, J. Kalina Hodges
Published: 23 December 2021
Frontiers in Nutrition, Volume 8; https://doi.org/10.3389/fnut.2021.782703

Abstract:
Best practices for designing, conducting, documenting, and reporting human nutrition randomized controlled trials were developed and published in Advances in Nutrition. Through an example of the randomized clinical trial on blueberries and bone health funded by the National Institutes of Health, this paper will illustrate the elements of those best practices that apply specifically to plant-based intervention clinical trials. Unique study design considerations for human feeding interventions with bioactive plant compounds include the difficulty of blinding the intervention, background nutritional status of participants, carry-over effects of the intervention, benefits of a run-in period, lack of safety/tolerability data, and nutrition-specific regulatory policies. Human nutrition randomized controlled trials are the gold standard for establishing causal relations between an intervention and health outcome measures. Rigorous studies and documentation define the quality of the evidence-base to inform public health guidelines and to establish personalized dietary recommendations for the health-promoting plant components.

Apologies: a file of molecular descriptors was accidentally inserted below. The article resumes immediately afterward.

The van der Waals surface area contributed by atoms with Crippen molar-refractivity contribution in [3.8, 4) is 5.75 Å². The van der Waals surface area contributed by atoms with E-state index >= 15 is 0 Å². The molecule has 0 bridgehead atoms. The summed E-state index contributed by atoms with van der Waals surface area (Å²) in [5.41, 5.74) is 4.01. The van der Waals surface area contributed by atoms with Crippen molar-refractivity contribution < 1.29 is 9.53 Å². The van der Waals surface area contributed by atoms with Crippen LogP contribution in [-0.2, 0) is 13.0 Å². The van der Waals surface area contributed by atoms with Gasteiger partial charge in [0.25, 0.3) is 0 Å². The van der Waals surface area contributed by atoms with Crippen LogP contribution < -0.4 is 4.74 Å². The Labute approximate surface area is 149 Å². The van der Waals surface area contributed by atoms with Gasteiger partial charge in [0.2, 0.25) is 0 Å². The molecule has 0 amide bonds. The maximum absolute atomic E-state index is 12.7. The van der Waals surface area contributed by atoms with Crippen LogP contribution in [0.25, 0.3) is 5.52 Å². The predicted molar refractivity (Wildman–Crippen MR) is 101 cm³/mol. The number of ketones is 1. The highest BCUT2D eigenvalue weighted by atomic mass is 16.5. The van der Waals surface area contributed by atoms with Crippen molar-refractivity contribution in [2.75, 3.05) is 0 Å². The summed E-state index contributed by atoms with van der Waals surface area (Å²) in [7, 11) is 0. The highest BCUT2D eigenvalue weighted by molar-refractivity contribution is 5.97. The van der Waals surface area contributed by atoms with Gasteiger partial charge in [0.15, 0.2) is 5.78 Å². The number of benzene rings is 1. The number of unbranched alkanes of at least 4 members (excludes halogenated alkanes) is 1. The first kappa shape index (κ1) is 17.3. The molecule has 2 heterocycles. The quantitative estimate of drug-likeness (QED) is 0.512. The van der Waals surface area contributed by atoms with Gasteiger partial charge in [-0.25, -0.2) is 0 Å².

Derek H.T. Walker, Dale Christenson
Published: 1 June 2005
The Learning Organization, Volume 12, pp 275-291; https://doi.org/10.1108/09696470510592520

Abstract: